Saving you and them a messy headache down the road.
Kids are curious. That’s just a fact of life. But when it comes to their favorite doll swimming in the toilet, it may be time to teach them some plumbing safety. Not only should you show your kids what to do and not do, but also safety measures they can take in case of an emergency.
Safety First: Water Valve
With age, kids will find themselves at home alone more and more. So, they need to know where the water valve is to shut off in case of an emergency; ranging from a flooded basement, a leaking roof, or an overflowing toilet. Whatever the case, knowing where that valve is and how to shut it off is important.
If you don’t know where your valve is, check the basement (if you have one). It will more than likely not be under the sink. It is also typically inside the house to prevent it from freezing during the winter. If you still can’t find it, here are several tips for locating it.
Safety First: Tools for the Job
Early on, it’s important to teach kids the difference between plumbing, carpentry, and mechanic’s tools. Common tools for the job include a basin wrench, plunger, plumber or drain snake, and a pipe wrench. Like changing a tire, knowing how to use these tools can stop or prevent a future accident.
Safety First: Toilet and Sink are Backed Up
How to identify and remedy a backed up sink and toilet can be taught to your kids as early as when they start to talk. A bowl of water in two or more rooms is a curious toddler’s dream. It’s like bath time, right? All the toys can go in the bowl? For every parent screaming “No!” right now, here’s what you need to do: tell your kids what can and cannot go in the toilet. Yes, it’s fun to see Barbie or G. I. Joe swimming, but not in the toilet.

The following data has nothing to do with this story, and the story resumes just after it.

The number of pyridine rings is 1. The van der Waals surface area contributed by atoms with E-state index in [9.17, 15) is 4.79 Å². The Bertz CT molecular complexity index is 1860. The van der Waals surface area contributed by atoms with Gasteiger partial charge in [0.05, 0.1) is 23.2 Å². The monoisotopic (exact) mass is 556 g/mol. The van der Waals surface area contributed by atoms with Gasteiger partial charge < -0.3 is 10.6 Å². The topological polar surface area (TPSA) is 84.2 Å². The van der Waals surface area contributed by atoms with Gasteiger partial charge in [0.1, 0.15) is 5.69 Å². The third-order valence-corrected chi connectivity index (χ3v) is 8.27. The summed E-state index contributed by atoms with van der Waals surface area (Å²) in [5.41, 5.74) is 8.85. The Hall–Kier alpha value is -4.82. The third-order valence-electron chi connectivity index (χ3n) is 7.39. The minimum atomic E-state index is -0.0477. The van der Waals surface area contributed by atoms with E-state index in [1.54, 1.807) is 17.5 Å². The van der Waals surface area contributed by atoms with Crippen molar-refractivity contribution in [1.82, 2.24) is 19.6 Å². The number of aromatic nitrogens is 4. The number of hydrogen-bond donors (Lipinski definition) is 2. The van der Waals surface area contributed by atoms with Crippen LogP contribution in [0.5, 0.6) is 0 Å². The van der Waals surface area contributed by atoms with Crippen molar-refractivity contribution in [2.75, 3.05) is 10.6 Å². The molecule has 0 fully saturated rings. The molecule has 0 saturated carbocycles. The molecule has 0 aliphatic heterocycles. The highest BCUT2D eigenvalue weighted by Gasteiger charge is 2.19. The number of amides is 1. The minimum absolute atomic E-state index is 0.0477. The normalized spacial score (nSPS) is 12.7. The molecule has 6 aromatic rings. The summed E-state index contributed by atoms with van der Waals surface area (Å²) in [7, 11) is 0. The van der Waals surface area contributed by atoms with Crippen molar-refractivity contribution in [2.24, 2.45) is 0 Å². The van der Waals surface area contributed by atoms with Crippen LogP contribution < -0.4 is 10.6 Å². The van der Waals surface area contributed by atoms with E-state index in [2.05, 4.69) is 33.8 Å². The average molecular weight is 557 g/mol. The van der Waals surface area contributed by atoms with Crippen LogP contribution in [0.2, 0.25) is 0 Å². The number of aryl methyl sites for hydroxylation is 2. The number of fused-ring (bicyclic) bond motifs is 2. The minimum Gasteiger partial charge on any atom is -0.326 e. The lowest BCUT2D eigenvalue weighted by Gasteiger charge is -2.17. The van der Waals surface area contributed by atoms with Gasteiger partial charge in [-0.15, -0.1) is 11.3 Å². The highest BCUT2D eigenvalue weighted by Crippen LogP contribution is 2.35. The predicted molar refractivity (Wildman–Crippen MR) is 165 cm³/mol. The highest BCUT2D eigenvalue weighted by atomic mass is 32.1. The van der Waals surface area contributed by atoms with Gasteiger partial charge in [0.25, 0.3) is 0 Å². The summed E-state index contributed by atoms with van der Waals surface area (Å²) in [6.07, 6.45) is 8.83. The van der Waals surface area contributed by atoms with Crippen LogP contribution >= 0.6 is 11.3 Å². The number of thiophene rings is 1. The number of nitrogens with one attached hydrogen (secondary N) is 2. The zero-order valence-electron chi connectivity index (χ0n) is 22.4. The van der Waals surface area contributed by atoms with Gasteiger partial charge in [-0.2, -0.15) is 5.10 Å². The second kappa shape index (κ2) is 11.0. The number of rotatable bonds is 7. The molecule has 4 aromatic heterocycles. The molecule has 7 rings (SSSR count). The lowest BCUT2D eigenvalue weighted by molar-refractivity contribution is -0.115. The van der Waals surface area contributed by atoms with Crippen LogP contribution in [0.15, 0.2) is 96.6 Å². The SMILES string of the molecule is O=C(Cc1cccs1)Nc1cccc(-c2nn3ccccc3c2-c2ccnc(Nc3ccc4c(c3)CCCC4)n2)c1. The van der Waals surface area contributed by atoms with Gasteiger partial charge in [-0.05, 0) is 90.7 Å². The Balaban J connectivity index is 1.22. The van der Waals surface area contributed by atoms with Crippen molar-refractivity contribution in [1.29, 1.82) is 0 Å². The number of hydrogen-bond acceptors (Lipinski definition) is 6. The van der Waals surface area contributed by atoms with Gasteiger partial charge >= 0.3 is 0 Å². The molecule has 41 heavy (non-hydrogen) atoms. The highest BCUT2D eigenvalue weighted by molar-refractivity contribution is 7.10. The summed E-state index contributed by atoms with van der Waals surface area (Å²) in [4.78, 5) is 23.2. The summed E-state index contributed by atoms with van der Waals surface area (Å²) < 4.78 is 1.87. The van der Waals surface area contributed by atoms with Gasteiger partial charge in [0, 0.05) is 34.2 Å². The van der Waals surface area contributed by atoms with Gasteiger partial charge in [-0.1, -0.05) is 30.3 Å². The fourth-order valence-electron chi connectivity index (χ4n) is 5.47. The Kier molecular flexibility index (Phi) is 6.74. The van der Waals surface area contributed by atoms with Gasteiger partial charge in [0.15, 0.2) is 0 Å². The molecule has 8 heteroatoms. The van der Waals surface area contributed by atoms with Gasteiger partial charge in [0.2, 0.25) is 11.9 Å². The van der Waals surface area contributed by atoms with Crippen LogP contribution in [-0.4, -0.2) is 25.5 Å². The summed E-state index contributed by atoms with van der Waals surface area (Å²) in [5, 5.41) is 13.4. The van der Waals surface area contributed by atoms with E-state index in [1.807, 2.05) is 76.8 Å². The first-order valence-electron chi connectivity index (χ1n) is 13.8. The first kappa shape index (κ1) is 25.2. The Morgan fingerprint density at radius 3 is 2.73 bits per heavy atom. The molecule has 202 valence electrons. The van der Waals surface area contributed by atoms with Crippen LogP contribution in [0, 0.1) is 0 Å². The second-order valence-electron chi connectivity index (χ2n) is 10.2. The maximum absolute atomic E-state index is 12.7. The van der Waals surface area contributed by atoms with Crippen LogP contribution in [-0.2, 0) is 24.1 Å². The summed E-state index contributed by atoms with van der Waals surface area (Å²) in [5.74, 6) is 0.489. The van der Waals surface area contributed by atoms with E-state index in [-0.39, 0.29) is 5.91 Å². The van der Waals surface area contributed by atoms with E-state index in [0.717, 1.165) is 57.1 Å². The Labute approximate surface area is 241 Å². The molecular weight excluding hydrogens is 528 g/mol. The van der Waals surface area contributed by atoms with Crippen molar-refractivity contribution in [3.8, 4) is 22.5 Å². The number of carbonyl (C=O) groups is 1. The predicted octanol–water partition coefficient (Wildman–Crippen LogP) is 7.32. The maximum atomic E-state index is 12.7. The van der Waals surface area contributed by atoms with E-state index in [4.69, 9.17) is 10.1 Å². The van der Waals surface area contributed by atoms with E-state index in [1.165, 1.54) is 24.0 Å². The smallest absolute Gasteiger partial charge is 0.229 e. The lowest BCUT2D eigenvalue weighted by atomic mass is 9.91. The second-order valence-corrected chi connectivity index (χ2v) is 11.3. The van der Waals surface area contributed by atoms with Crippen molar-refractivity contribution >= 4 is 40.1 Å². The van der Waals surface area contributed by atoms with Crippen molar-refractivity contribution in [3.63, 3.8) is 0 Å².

Parents, don’t flush baby wipes – even if the packaging says they can be. They won’t break down like toilet paper will and you’ll be looking at a backed-up sewage tank. You also don’t want to put cotton swabs or Q-tips in there. Ladies, no feminine hygiene products! They will eventually cause septic tank issues and could cost you thousands of dollars.
Take the same approach to the garbage disposal as you would with the toilet. Much like the toilet, several things don’t belong in your garbage disposal. Kids that are more creative in their destruction will enjoy the sound of the grinder tearing up the food that’s down there, but not everything is good for the disposal or your pipes. Any fibrous vegetable like celery, bones, coffee grounds, eggshells, grease, and pasta are some of the many things that don’t go down the disposal.
For a complete list, click here.
Safety First: Water Heater
Your child should know how to turn off the water heater. This is especially important if your home has a gas water heater. If it’s electric, there should be a breaker in the panel box that can shut it off with the flick of a switch.
Another safety issue with water heaters is storage. Teach your kids what can and cannot be stored by the water heater. Toys, combustible items, paints, and solvents can start a fire if they’re stored to close to the water heater.